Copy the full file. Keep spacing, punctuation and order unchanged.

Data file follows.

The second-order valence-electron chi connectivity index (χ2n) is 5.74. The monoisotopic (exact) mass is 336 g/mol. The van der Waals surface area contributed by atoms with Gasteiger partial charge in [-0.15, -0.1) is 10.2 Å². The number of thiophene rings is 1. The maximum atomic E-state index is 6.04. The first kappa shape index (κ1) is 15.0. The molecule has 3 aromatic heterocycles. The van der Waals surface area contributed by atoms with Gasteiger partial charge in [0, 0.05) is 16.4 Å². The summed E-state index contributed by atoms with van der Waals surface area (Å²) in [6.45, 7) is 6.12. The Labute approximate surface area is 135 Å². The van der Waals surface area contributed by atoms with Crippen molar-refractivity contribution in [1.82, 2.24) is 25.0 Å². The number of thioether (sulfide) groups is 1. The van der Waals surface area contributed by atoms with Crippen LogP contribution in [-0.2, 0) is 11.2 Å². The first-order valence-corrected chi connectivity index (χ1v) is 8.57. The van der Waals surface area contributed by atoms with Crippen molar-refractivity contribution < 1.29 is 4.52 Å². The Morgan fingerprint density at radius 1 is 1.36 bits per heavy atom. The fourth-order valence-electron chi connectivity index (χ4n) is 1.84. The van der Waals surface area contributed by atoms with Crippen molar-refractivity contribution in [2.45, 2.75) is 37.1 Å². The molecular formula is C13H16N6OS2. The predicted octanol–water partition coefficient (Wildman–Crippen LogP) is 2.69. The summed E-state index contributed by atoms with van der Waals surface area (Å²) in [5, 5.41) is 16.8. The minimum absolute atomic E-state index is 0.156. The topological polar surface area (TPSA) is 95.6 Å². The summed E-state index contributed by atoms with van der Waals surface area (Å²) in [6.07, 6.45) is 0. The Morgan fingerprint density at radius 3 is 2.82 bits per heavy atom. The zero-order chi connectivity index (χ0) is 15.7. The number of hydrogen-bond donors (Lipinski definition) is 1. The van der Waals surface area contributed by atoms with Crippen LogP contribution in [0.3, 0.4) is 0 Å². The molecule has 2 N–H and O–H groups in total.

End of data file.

The second-order valence-electron chi connectivity index (χ2n) is 5.74. The monoisotopic (exact) mass is 336 g/mol. The van der Waals surface area contributed by atoms with Gasteiger partial charge in [-0.15, -0.1) is 10.2 Å². The number of thiophene rings is 1. The maximum atomic E-state index is 6.04. The first kappa shape index (κ1) is 15.0. The molecule has 3 aromatic heterocycles. The van der Waals surface area contributed by atoms with Gasteiger partial charge in [0, 0.05) is 16.4 Å². The summed E-state index contributed by atoms with van der Waals surface area (Å²) in [6.45, 7) is 6.12. The Labute approximate surface area is 135 Å². The van der Waals surface area contributed by atoms with Crippen molar-refractivity contribution in [1.82, 2.24) is 25.0 Å². The number of thioether (sulfide) groups is 1. The van der Waals surface area contributed by atoms with Crippen LogP contribution in [-0.2, 0) is 11.2 Å². The first-order valence-corrected chi connectivity index (χ1v) is 8.57. The van der Waals surface area contributed by atoms with Crippen molar-refractivity contribution < 1.29 is 4.52 Å². The Morgan fingerprint density at radius 1 is 1.36 bits per heavy atom. The fourth-order valence-electron chi connectivity index (χ4n) is 1.84. The van der Waals surface area contributed by atoms with Crippen molar-refractivity contribution in [2.45, 2.75) is 37.1 Å². The molecular formula is C13H16N6OS2. The predicted octanol–water partition coefficient (Wildman–Crippen LogP) is 2.69. The summed E-state index contributed by atoms with van der Waals surface area (Å²) in [5, 5.41) is 16.8. The minimum absolute atomic E-state index is 0.156. The topological polar surface area (TPSA) is 95.6 Å². The summed E-state index contributed by atoms with van der Waals surface area (Å²) in [6.07, 6.45) is 0. The Morgan fingerprint density at radius 3 is 2.82 bits per heavy atom. The zero-order chi connectivity index (χ0) is 15.7. The number of hydrogen-bond donors (Lipinski definition) is 1. The van der Waals surface area contributed by atoms with Crippen LogP contribution in [0.3, 0.4) is 0 Å². The molecule has 2 N–H and O–H groups in total.